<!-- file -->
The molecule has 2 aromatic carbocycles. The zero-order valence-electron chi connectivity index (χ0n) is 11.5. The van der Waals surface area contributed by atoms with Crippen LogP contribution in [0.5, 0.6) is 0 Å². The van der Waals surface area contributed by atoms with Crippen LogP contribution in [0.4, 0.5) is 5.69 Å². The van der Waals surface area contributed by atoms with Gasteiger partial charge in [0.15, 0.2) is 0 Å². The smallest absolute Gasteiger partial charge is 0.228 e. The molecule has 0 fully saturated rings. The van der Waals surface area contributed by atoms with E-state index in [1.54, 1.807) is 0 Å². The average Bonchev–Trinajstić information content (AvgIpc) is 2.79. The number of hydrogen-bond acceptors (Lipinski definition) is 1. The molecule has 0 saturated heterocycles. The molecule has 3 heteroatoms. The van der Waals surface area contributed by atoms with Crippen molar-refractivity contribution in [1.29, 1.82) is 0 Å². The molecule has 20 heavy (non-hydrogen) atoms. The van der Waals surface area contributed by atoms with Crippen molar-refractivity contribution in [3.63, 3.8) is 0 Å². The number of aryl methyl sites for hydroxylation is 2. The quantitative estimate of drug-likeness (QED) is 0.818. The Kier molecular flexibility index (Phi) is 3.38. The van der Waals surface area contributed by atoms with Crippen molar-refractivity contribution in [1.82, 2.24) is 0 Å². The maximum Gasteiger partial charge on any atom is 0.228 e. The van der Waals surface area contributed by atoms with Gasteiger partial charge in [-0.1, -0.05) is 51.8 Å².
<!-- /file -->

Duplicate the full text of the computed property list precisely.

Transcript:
The molecule has 2 aromatic carbocycles. The zero-order valence-electron chi connectivity index (χ0n) is 11.5. The van der Waals surface area contributed by atoms with Crippen LogP contribution in [0.5, 0.6) is 0 Å². The van der Waals surface area contributed by atoms with Crippen LogP contribution in [0.4, 0.5) is 5.69 Å². The van der Waals surface area contributed by atoms with Gasteiger partial charge in [0.15, 0.2) is 0 Å². The smallest absolute Gasteiger partial charge is 0.228 e. The molecule has 0 fully saturated rings. The van der Waals surface area contributed by atoms with E-state index in [1.54, 1.807) is 0 Å². The average Bonchev–Trinajstić information content (AvgIpc) is 2.79. The number of hydrogen-bond acceptors (Lipinski definition) is 1. The molecule has 0 saturated heterocycles. The molecule has 3 heteroatoms. The van der Waals surface area contributed by atoms with Crippen molar-refractivity contribution in [1.29, 1.82) is 0 Å². The molecule has 20 heavy (non-hydrogen) atoms. The van der Waals surface area contributed by atoms with Crippen molar-refractivity contribution in [3.63, 3.8) is 0 Å². The number of aryl methyl sites for hydroxylation is 2. The quantitative estimate of drug-likeness (QED) is 0.818. The Kier molecular flexibility index (Phi) is 3.38. The van der Waals surface area contributed by atoms with Crippen molar-refractivity contribution in [1.82, 2.24) is 0 Å². The maximum Gasteiger partial charge on any atom is 0.228 e. The van der Waals surface area contributed by atoms with Gasteiger partial charge in [-0.1, -0.05) is 51.8 Å².